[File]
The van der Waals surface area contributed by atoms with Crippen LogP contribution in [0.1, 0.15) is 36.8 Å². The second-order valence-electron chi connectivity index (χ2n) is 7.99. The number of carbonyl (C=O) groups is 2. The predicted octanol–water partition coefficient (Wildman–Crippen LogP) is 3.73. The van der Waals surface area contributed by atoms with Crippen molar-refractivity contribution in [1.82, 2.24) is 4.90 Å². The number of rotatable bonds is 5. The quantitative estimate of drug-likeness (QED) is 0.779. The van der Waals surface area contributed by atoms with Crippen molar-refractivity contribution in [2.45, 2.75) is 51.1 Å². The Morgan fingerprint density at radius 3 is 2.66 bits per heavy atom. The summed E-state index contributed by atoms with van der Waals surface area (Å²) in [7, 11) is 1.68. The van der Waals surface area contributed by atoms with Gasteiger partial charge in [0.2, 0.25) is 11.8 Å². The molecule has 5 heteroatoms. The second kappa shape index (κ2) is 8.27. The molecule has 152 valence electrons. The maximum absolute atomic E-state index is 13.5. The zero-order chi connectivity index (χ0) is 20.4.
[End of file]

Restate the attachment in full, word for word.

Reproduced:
The van der Waals surface area contributed by atoms with Crippen LogP contribution in [0.1, 0.15) is 36.8 Å². The second-order valence-electron chi connectivity index (χ2n) is 7.99. The number of carbonyl (C=O) groups is 2. The predicted octanol–water partition coefficient (Wildman–Crippen LogP) is 3.73. The van der Waals surface area contributed by atoms with Crippen molar-refractivity contribution in [1.82, 2.24) is 4.90 Å². The number of rotatable bonds is 5. The quantitative estimate of drug-likeness (QED) is 0.779. The van der Waals surface area contributed by atoms with Crippen molar-refractivity contribution in [2.45, 2.75) is 51.1 Å². The Morgan fingerprint density at radius 3 is 2.66 bits per heavy atom. The summed E-state index contributed by atoms with van der Waals surface area (Å²) in [7, 11) is 1.68. The van der Waals surface area contributed by atoms with Gasteiger partial charge in [0.2, 0.25) is 11.8 Å². The molecule has 5 heteroatoms. The second kappa shape index (κ2) is 8.27. The molecule has 152 valence electrons. The maximum absolute atomic E-state index is 13.5. The zero-order chi connectivity index (χ0) is 20.4.